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Heart. 2007 June; 93(6): 656–657.
PMCID: PMC1955211

Measurement and prevention of myocardial injury during percutaneous coronary intervention


See article on page 703

Ever since the inception of percutaneous coronary intervention (PCI), it has been apparent that some myocardial injury was often associated with the procedure. Myocardial injury was obvious when associated with procedural complications such as occlusion of a side branch, occlusive dissection or no‐reflow, but could also be detected quite often in asymptomatic patients in whom the procedure had been uneventful and successful by all angiographic criteria. In the latter case, it was often attributed to distal embolisation of atheromatous material during the procedure or occlusion of minute side branches.1

As methods and markers of myocardial injury became more and more sensitive, the frequency and significance of such periprocedural myocardial injury has increased and become intensely debated. Specifically, as troponins gradually replaced creatine kinase‐MB as sensitive and specific markers for myocardial injury, the frequency of reporting of periprocedural myocardial injury increased precipitously, invoving up to 40% of patients undergoing PCI.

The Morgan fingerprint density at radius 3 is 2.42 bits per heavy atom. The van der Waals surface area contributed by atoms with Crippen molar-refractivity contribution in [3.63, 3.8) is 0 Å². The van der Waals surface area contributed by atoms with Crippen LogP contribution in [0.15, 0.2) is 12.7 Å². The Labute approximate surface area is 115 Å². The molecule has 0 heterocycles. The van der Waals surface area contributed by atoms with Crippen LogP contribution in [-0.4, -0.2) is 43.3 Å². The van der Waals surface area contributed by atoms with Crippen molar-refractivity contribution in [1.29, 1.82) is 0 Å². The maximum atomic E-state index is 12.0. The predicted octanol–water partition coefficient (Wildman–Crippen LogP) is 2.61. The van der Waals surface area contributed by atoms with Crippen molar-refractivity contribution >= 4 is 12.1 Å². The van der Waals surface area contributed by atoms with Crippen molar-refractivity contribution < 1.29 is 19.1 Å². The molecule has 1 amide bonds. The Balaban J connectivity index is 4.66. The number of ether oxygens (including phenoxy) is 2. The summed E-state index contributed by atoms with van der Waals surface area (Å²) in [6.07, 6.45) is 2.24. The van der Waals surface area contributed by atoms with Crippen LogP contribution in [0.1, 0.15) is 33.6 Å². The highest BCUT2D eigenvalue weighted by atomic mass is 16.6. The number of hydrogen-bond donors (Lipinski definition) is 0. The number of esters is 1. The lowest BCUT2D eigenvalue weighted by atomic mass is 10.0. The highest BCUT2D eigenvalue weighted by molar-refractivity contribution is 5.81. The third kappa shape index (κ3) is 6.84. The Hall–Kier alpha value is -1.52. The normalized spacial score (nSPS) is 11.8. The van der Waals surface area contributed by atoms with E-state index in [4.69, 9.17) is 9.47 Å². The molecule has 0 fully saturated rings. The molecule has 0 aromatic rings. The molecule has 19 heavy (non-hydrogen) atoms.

Obviously, the frequency of sampling, the type of clinical setting and patient mix, the type of procedure performed, and the criteria used for defining thresholds, all impact on the rate of such events. Recent studies have highlighted that interpretation of troponin increase is largely confounded when pre‐procedural troponin levels are increased.2 There has been considerable controversy with respect to the prognostic impact of periprocedural myocardial injury. Some have argued that many, if not most, of these events were simply “troponin leaks”, with no impact on clinical or angiographic outcomes. However, over time, evidence has accumulated to suggest that there is a quantitative, although probably curvilinear, relation between the extent of biomarker release and clinical outcomes.3,4,5 At the higher end of the spectrum, it is easy to discern the prognostic impact; at the lower end, the impact is minimal and may require very large studies to be demonstrated.6 Because troponins have the ability to detect much smaller amounts of myocardial injury than creatine kinase, most (but not all) increases in troponin levels will have minimal prognostic impact.7 However, even when completely asymptomatic, many such “troponin leaks” are associated with clearly delineated areas of irreversible myocardial injury on MRI, and the size of these lesions is well correlated to the degree of increase of biomarkers.8 Because of these observations, defining a binary threshold above which periprocedural injury would be prognostic or should be defined as myocardial infarction is largely arbitrary. Yet, it is an important tool for clinical research, as most studies involving PCI will use composite clinical end points of death, myocardial infarction and revascularisation. Standardisation of definitions is important for comparison between studies, and is also essential in understanding the magnitude of the clinical benefit associated with avoidance of such “periprocedural myocardial infarctions”. There is ongoing effort by a unified task force of the European Society of Cardiology, American College of Cardiology, American Heart Association and World Heart Federation to update the definition of myocardial infarction published in 2000,9 and include a new definition of periprocedural infarction. This task force will help define biomarker thresholds to be used in the identification of infarction associated with instrumentation of the heart, although such thresholds are often largely arbitrary. Clearly, the definition will be different from that of spontaneous infarction.